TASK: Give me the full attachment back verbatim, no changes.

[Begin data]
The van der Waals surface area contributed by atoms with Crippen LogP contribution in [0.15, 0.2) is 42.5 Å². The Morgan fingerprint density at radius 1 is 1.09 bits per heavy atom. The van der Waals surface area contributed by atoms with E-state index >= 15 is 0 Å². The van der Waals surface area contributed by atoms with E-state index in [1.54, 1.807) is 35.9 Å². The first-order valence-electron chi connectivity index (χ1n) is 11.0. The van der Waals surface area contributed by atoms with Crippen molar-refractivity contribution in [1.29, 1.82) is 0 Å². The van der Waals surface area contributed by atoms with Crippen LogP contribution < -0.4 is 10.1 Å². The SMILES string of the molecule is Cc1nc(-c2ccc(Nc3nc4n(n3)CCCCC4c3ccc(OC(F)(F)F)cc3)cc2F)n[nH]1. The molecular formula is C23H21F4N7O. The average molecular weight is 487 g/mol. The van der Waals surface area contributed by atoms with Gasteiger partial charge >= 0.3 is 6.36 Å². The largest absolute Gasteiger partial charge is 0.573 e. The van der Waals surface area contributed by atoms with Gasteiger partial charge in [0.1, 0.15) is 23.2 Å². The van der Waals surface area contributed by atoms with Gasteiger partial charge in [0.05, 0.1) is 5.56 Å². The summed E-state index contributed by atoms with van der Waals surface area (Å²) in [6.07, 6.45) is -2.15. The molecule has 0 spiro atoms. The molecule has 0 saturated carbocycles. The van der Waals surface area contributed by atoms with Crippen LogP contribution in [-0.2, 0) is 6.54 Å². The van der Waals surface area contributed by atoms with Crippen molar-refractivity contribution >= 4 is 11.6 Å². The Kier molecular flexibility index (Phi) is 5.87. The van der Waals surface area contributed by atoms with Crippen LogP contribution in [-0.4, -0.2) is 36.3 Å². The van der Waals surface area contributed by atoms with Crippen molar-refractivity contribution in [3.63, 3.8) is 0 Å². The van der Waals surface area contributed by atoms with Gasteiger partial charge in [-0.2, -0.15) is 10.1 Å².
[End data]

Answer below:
The van der Waals surface area contributed by atoms with Crippen LogP contribution in [0.15, 0.2) is 42.5 Å². The Morgan fingerprint density at radius 1 is 1.09 bits per heavy atom. The van der Waals surface area contributed by atoms with E-state index >= 15 is 0 Å². The van der Waals surface area contributed by atoms with E-state index in [1.54, 1.807) is 35.9 Å². The first-order valence-electron chi connectivity index (χ1n) is 11.0. The van der Waals surface area contributed by atoms with Crippen molar-refractivity contribution in [1.29, 1.82) is 0 Å². The van der Waals surface area contributed by atoms with Crippen LogP contribution < -0.4 is 10.1 Å². The SMILES string of the molecule is Cc1nc(-c2ccc(Nc3nc4n(n3)CCCCC4c3ccc(OC(F)(F)F)cc3)cc2F)n[nH]1. The molecular formula is C23H21F4N7O. The average molecular weight is 487 g/mol. The van der Waals surface area contributed by atoms with Gasteiger partial charge >= 0.3 is 6.36 Å². The largest absolute Gasteiger partial charge is 0.573 e. The van der Waals surface area contributed by atoms with Gasteiger partial charge in [0.1, 0.15) is 23.2 Å². The van der Waals surface area contributed by atoms with Gasteiger partial charge in [0.05, 0.1) is 5.56 Å². The summed E-state index contributed by atoms with van der Waals surface area (Å²) in [6.07, 6.45) is -2.15. The molecule has 0 spiro atoms. The molecule has 0 saturated carbocycles. The van der Waals surface area contributed by atoms with Crippen LogP contribution in [-0.2, 0) is 6.54 Å². The van der Waals surface area contributed by atoms with Crippen molar-refractivity contribution >= 4 is 11.6 Å². The Kier molecular flexibility index (Phi) is 5.87. The van der Waals surface area contributed by atoms with Crippen LogP contribution in [-0.4, -0.2) is 36.3 Å². The van der Waals surface area contributed by atoms with Crippen molar-refractivity contribution in [3.63, 3.8) is 0 Å². The van der Waals surface area contributed by atoms with Gasteiger partial charge in [-0.2, -0.15) is 10.1 Å².